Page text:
The producers of the 2013 Dominican University Global Wine Marketing Conference for University Professors asked me to talk about California’s wines so I decided to conduct a tasting from two unique wineries and discuss how each winery does their marketing. The wineries were Cornerstone Cellars and Robert Biale Vineyards. When Dominican’s Robbie Hayes recommended Robert Biale Winery, I realized that Biale wines would be ideal to illustrate something important to me, the story of Zinfandel.
In the wine world, especially among old world enthusiasts and academics, there is a great deal of interest about where vines originate and how they grow in different areas. Observations and other business factors lead some people to want to pigeon hole a country with one grape which fails to reflect actual complexities of a wine region. A well-known example of this is Malbec and Argentina. I have found a tendency among folks from other countries, (often encouraged by wine writers and pundits) to think of Zinfandel as California’s grape. In my opinion, it’s counterintuitive to assign Zinfandel (or any one grape) to America, after all we are a nation made up of revolutionaries and individualists. To be clear, this doesn’t take away from the fact that the name Zindandel is from America and California’s old growth vines is an interesting story.
Here is the information I shared with the professors about California Zinfandel as they tasted Robert Biale Vineyard’s 2011 Black Chicken Zinfandel.
Vintage Notes: Another chilly and rainy spring, with cool and moderate summer and fall seasons.
Harvest Dates: 9/26
Winemaking: The fruit was hand-sorted first in the field then again at the winery. Open-top fermentation and punched down three times per day. Pressed to Burgundian oak – 25% new. Aged 14 months.
Winemaker’s Tasting Notes: The 2011 is one gorgeous “Chicken” and is right on the money: lush and dark fruits of blackberry, berry pie, black cherry, white pepper, peppermint, molasses, Oreo cookie, turmeric, vanilla, clove and nutmeg. A mouthwetting snap of acidity balances the round and ripe fruit, and the thin-skinned Zinfandel tannins propel the wine into an elegant and impressive big Pinot Noir style. We expect that this Black Chicken has an optimal drinking range from 2013–2020.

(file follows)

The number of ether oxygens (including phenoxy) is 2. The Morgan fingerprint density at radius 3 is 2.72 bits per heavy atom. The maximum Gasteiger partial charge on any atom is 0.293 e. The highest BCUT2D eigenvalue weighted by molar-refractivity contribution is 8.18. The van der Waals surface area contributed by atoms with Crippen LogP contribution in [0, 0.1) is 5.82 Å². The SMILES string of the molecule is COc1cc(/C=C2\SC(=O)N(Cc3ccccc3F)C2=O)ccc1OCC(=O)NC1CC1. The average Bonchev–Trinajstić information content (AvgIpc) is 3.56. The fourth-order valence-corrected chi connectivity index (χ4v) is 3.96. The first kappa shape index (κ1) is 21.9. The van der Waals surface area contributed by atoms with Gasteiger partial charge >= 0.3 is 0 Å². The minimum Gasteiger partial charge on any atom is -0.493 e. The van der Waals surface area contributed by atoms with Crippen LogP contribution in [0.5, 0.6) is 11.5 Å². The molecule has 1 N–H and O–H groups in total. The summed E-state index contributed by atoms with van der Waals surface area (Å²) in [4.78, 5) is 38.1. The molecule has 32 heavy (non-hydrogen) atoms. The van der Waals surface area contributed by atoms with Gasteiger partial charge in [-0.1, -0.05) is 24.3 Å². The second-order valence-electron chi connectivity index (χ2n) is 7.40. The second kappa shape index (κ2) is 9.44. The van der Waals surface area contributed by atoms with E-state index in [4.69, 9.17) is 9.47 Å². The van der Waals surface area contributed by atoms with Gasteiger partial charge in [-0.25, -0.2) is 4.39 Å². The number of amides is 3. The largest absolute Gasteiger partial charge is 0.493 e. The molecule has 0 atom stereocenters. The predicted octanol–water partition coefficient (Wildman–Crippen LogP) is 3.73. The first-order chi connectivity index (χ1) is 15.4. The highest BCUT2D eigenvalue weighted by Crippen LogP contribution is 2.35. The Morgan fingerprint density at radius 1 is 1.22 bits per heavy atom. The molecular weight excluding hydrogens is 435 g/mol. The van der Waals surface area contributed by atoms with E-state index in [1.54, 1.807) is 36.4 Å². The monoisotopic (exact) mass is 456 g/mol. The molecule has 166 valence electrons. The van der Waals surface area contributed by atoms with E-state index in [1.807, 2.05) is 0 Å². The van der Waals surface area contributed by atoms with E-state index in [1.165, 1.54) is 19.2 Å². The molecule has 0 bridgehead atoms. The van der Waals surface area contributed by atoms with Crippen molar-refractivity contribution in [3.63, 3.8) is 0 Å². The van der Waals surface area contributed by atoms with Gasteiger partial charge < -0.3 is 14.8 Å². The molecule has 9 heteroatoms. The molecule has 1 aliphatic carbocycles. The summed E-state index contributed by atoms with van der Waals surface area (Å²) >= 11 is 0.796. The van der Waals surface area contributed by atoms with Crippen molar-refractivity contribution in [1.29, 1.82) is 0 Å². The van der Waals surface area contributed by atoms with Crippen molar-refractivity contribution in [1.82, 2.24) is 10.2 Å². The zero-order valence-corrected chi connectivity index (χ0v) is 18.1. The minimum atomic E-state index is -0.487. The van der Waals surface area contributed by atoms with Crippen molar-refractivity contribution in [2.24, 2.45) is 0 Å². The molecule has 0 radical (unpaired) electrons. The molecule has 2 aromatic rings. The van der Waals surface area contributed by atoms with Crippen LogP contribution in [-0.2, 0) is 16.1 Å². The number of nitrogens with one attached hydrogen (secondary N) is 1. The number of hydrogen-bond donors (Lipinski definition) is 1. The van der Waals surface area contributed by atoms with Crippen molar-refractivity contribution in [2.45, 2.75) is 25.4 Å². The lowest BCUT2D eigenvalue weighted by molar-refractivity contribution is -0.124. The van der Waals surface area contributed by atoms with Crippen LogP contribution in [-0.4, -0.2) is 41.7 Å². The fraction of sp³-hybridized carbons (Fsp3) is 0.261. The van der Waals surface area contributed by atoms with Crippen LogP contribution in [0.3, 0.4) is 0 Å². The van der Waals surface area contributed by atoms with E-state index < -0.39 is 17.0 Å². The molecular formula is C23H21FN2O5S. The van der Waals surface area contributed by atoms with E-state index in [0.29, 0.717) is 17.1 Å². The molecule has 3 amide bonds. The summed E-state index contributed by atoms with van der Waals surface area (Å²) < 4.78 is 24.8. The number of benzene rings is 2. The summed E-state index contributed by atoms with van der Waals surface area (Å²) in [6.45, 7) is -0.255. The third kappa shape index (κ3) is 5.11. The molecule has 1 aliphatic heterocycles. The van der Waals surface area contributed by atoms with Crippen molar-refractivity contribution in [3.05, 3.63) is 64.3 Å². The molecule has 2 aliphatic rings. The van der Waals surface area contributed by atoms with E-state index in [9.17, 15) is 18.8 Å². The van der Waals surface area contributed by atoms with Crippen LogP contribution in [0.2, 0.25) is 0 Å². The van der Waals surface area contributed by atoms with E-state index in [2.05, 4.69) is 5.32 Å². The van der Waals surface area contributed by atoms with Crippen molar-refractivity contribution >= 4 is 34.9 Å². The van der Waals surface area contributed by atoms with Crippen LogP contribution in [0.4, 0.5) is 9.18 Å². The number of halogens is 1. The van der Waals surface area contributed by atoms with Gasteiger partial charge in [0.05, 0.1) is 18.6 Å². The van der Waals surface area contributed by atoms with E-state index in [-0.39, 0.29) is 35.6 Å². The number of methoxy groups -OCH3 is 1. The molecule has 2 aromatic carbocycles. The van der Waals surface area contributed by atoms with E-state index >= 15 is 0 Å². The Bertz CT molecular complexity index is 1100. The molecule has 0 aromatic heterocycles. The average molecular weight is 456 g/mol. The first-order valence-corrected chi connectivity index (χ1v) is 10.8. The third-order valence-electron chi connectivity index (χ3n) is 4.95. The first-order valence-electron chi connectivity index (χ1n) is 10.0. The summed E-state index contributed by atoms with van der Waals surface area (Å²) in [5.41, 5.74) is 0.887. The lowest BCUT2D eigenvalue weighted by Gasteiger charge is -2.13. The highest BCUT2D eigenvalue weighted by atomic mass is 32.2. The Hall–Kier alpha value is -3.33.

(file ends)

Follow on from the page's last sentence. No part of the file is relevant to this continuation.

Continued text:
Girl with a Glass Notes: Dry Creek Valley in Sonoma County is the most famous for producing excellent Zinfandel. (There are over 5,000 acres planted in that county.) Napa only has approx. 1,500 (bearing & non-bearing) acres, and while it has ancient vines, it’s over-shadowed by Cabernet Sauvignon. Biale is one of Napa’s “old vine specialists” along with Peterson, Carlisle, Ridge and Turley wineries. Originally Napa’s vineyards were mostly field blends; some wineries still make their Zins from field blends, others, like Biale’s Black Chicken are 100% Zin but from different Napa vineyards.
Best resource for following California Zinfandel is ZAP (Zinfandel Advocates & Producers)
Clearing up the Zinfandel Mystery. Until only recently, Zinfandel was California’s “mystery grape” because its origins were unknown. In 1994, DNA fingerprinting confirmed that the Primitivo and Zinfandel grapes were genetically identical, however, it’s not a 100 percent match. There are clonal differences between the Zinfandel grown in California and the Primitivo in Italy. On wine labels, U.S. regulations require that Zinfandel and Primitivo be identified separately. Studies have also indicated that the grape used for making California Zinfandel did not originate in Italy, but migrated from another origin to various destinations that include Italy. Scientists know that the Zinfandel grape has a European origin. Although further research is required, all evidence to date points to Croatian grape varieties as the origin. The Zinfandel name, however, is truly American—the earliest and only documented use of the name is in America where a Boston nursery owner advertised Zinfandel for sale in 1832. (Source: Wine Institute)
(Read my article about Biale & Marketing a Small Production Winery.)
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